Moravian’s New Deans of Diversity

Dr. Nick Creary and Dr. Daisy Purdy. Photo courtesy of

Looking to create a more inclusive community, Moravian recently announced that it had hired Dr. Nick Creary and Dr. Daisy Purdy to serve as the College’s new deans of diversity.  

Creary is now associate professor and associate provost of Academic Inclusion and Innovation at the College, and Purdy is associate provost of Community, Equity, and Engagement. Purdy will also be joining the faculty as an assistant professor.  

Both of the new provosts have a lot of experience working on similar endeavors at other college campuses around the country. 

When aiming to create an inclusive campus environment, “the first step is finding out what people know, what they think they know, and what they want to know,” said Purdy. She also stressed the significance of meeting students where they already are. 

One approach to achieve this is to make the topics of diversity, equity, and inclusion relevant to students’ career trajectories. By addressing these issues on a more personal scale, students are more inclined to be open, attentive, and willing to learn from one another, she said.  

Currently, Creary and  Purdy are working on creating designated areas where students can have open discussions in a safe environment. Such “safe spaces” can help campus members from underrepresented communities in particular embrace their identities and learn from one another.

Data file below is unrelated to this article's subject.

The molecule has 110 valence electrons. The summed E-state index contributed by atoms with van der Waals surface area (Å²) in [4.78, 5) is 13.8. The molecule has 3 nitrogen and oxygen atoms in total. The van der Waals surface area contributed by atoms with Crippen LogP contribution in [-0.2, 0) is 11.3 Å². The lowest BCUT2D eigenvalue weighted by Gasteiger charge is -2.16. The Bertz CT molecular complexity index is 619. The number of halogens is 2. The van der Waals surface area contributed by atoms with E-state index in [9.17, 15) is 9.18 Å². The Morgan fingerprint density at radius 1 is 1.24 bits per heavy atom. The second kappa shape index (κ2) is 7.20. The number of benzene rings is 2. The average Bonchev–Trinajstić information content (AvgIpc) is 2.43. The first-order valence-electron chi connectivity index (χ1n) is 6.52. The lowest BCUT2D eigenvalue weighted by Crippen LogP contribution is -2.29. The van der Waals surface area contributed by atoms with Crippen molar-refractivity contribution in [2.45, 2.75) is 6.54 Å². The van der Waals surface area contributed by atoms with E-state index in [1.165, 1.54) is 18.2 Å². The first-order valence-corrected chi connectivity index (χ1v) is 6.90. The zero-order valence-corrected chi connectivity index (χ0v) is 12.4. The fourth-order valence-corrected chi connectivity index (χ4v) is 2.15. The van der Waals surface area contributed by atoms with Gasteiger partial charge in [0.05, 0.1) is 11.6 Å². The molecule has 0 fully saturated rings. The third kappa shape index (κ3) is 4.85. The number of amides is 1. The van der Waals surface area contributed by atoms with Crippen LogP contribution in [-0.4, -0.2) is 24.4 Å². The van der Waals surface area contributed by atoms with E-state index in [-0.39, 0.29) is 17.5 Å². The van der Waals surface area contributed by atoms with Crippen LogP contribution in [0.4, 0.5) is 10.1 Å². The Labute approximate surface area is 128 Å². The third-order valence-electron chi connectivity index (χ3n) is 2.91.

When asked about the strategies that make a campus environment inclusive and welcoming, Purdy said student life and academic affairs need to work together for the best interests of students. “A positive learning environment is one that incorporates accommodation to identities by opening doors and providing the necessary resources in order to do so.” 

She also emphasized the importance of being honest and up front about where Moravian currently stands when it comes to inclusivity and of having a clear vision of where the College would like to go. 

Creary stressed the importance of having significant policy changes. 

“We must have policies in place to protect those students so that they are not being subjected to hateful conduct,” he said. “[And] there must be accountability for those who choose to engage in it.” Such policies should be articulated in the faculty handbook, the student handbook, and general education and curricular materials.

In recalling his work at the University of Iowa, Creary mentioned a career event where employers met with undergraduate students. He and others came up with the idea of providing a similar opportunity to graduate students.

One of those students “came up to me with tears in her eyes and said, ‘I never thought it was possible for me to go to grad school,” Creary said. “I may not have gotten everything done and done it well, but I made an impact on that student’s life.”

When not in the Diversity, Equity, and Inclusion (DEI) House, Purdy can be found in the classroom, teaching courses on world news and the ethic behind the power of politics. With her interdisciplinary background, she hopes her courses benefit the entire college community. 

One program she and Creary would like to offer is an orientation for incoming students, specifically those of color, first generation, and from other marginalized groups. 

“Transitioning to college can be difficult for these students,” Creary said, and he and Purdy want to bring them together before classes start, so they “build social networks” and hit the ground running.